Insulin secretion

It is well known that insulin is the central hormone regulating glucose homeostasis, mainly by regulating plasma glucose concentration in the portal blood. However, amino acids also play an important role in regulating insulin secretion [54]. In this study, arterial insulin concentrations markedly increased from − 3 DIM to + 3 DIM, even though feed intake and hence net portal uptake of glucose (data not shown) and AA decreased, and the higher level of arterial insulin was maintained until peak lactation. The increased proportional secretion of insulin at + 3 DIM could be caused by the catabolic state of the sow. Similarly, Theil et al. [55] found that the apparent insulin secretion was much larger and did not correlate to net glucose absorption in growing pigs after a 14 h overnight fast as compared with pigs fed every 5 h. Pere and Etienne reported that the development of insulin resistance appeared at the end of gestation, and further accentuated during lactation accompanying with higher energy intake [56]. These results may suggest that sows from late gestation to early lactation develop insulin resistance, which favors the nutrient uptake to the mammary gland as milk yield increase [57], although this study was not designed for detecting insulin resistence. Postprandially, most net portal and net hepatic fluxes of AA significantly fluctuated accompanying with the similar change of insulin concentration. In fact, a positive Pearson correlation coefficient was found between most net portal or hepatic fluxes of AA and net insulin fluxes, respectively (data not shown). In line with this, van Loon et al. reported that insulin responses were positively correlated with plasma AA concentrations [58].

Conclusions

Our study revealed that the net portal recoveries differed for the essential AA but were constant across physiological stage (from − 10 to + 17 d relative to parturition) in spite of great changes in feed intake, nutrient digestibility, and sow physiology. Net portal uptake of AA peaked at 2.5 h after feeding and coincided with the greatest hepatic oxidation of AA. The study suggests that more frequent meals with smaller portion size may be an efficient way to minimize AA oxidation and to increase utilization of dietary AA in the future. Also, the study indicate that it is beneficial to add crystalline AA to lactation diets for sows to minimize the excess of dietary AA. Moreover, the study indicated that sulphur containing AA and histidine act differently than other essential AA and deserve to be further studied. Finally, the study indicated that dietary lysine most likely was the limiting AA at peak lactation.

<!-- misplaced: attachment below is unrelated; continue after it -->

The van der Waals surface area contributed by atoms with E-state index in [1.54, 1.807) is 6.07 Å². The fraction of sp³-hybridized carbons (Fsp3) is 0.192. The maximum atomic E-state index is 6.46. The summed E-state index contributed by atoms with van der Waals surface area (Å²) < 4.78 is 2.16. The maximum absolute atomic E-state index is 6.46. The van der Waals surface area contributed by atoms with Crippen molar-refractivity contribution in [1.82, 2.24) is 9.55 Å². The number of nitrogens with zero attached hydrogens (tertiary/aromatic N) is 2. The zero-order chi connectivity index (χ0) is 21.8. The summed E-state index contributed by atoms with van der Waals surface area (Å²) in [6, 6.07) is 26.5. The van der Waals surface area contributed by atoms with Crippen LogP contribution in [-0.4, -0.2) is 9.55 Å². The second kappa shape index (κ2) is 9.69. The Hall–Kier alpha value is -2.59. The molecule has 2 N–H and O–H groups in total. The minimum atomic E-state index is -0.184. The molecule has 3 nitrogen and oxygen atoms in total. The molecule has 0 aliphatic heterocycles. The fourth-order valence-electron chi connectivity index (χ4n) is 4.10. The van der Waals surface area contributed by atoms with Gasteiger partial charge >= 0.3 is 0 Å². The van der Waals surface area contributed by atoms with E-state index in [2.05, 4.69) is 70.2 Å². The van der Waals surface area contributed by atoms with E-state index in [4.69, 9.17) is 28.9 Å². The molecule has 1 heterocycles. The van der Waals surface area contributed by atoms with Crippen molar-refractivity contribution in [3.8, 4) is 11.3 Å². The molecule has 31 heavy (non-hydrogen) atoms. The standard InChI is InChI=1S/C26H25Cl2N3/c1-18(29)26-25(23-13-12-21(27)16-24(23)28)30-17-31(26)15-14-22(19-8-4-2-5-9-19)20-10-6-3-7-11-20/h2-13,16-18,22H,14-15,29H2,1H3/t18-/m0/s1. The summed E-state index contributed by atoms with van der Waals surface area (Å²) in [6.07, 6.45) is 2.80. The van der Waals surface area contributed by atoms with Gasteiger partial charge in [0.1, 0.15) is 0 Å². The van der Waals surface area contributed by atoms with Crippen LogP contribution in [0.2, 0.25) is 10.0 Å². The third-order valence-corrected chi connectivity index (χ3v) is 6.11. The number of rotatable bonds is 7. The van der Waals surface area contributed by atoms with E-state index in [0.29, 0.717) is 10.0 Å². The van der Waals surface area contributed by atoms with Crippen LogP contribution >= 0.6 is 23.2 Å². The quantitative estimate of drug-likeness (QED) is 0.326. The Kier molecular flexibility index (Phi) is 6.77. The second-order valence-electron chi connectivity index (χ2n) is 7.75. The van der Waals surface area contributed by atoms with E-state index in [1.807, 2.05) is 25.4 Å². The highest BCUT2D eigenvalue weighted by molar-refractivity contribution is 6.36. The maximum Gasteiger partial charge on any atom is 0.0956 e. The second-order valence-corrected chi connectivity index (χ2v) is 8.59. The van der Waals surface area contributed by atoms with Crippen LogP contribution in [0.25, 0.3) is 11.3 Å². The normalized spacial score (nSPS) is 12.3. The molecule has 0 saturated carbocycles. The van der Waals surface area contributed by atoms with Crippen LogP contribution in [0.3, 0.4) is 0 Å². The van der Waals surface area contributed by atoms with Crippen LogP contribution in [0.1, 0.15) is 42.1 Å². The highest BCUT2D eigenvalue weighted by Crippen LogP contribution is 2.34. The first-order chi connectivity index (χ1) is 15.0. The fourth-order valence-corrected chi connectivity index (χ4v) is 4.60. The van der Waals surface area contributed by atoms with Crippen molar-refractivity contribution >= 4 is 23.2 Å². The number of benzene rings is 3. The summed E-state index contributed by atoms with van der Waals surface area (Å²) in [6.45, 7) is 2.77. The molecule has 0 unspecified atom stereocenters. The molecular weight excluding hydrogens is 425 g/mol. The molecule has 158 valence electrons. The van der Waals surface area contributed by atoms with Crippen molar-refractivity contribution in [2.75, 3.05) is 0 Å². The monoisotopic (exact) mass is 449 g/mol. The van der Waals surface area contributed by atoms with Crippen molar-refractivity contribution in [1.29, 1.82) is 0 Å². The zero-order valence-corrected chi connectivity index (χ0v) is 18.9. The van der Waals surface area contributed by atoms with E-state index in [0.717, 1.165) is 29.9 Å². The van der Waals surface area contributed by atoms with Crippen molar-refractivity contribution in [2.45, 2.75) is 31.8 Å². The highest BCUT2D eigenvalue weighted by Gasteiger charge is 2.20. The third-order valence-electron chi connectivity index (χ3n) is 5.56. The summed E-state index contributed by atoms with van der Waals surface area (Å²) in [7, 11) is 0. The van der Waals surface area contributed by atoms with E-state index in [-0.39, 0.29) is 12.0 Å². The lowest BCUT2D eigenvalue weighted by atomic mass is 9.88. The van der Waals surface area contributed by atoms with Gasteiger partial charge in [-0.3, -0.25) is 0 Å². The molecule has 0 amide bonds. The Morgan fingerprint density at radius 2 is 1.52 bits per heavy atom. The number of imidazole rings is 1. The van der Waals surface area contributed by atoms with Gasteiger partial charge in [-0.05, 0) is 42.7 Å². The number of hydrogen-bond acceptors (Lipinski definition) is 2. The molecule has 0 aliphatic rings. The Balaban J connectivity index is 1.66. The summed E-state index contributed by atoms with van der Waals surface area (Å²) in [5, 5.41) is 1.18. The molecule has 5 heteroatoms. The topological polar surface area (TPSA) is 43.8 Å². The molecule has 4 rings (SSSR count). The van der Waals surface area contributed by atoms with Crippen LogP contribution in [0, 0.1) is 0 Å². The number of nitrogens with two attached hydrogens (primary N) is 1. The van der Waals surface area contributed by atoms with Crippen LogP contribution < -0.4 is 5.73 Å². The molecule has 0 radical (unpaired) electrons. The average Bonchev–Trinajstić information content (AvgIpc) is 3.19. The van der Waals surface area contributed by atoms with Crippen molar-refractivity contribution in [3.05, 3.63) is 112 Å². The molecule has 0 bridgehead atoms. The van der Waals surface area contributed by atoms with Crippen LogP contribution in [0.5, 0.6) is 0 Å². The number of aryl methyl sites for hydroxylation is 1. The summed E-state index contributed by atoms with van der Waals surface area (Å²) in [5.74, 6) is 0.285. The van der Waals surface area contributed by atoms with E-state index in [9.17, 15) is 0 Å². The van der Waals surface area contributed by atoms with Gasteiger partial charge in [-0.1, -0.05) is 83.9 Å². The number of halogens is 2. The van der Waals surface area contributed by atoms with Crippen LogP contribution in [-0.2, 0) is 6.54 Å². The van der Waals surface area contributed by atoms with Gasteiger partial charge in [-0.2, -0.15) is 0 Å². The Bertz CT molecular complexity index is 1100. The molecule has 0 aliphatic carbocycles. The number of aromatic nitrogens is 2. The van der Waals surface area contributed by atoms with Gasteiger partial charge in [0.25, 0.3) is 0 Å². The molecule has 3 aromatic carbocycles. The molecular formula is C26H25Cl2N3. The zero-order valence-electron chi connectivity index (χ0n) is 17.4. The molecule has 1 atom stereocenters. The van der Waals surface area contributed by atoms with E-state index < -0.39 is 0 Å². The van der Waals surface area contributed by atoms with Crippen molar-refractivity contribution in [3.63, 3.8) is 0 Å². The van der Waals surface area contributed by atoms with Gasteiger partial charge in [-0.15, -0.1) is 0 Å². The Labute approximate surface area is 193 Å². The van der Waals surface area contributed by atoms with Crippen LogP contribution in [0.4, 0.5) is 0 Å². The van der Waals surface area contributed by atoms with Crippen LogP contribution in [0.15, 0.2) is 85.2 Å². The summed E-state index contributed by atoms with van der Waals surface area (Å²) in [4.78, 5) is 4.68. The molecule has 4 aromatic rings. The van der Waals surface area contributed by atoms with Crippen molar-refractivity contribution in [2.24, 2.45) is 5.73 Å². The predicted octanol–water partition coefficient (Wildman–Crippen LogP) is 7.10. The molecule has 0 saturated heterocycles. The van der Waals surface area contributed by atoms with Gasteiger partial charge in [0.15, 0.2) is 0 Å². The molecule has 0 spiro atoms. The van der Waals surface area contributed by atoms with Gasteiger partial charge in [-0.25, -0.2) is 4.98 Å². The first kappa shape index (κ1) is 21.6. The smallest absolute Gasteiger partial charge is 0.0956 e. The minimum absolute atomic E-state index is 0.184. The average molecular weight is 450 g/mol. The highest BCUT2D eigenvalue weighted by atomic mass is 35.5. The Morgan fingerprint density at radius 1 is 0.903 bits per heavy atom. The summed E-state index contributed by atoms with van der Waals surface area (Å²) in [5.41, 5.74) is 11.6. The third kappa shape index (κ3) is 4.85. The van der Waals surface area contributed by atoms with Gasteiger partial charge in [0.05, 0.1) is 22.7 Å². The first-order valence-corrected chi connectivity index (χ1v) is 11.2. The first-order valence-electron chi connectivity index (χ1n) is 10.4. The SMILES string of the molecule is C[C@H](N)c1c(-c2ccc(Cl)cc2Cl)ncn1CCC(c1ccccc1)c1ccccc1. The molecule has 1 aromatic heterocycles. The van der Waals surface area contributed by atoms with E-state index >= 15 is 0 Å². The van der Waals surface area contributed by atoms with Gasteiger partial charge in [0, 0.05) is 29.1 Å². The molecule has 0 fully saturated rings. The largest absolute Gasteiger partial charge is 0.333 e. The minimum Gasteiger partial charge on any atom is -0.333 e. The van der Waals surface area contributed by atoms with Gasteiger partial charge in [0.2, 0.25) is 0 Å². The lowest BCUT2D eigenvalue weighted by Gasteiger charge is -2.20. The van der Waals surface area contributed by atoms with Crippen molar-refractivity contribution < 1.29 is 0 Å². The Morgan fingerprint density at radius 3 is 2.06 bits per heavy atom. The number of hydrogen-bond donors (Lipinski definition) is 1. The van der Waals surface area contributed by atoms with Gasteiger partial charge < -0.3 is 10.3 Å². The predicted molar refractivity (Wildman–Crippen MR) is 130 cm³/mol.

Availability of data and materials

All data generated or analyzed during this study are included in this published article.

Abbreviations

AA:

Amino acids

ATTD:

Apparent total tract digestibility

DIM:

Day in milk

DM:

Dry matter

GE:

Gross energy

HE:

Heat production

pAH:

Para-amino hippuric acid

PDV:

Portal-drained viscera

RQ:

Respiratory quotient

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Acknowledgements

Not applicable.

Funding

This work was financially supported by the Danish Pig Levy Fund (Project “Rasp”) and Aarhus University. Liang Hu received a scholarship provided by China Scholarship Council.

Author information

PKT and NBK designed and carried out the animal experiments and performed the laboratory work. LH performed the statistical analysis and drafted the manuscript. LQC, DW and PKT supervised the lead author, helped with the analysis and were major contributors to the writing of the manuscript. All authors critically reviewed the manuscript for intellectual content and gave final approval for the version to be published.

Correspondence to Peter Kappel Theil.

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The authors declare that they have no competing interests.

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Hu, L., Kristensen, N.B., Che, L. et al. Net absorption and liver metabolism of amino acids and heat production of portal-drained viscera and liver in multiparous sows during transition and lactation. J Animal Sci Biotechnol 11, 5 (2020). https://doi.org/10.1186/s40104-019-0417-7

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Keywords

  • Gestation
  • Heat production
  • Lactation
  • Net hepatic flux
  • Net portal flux
  • Sow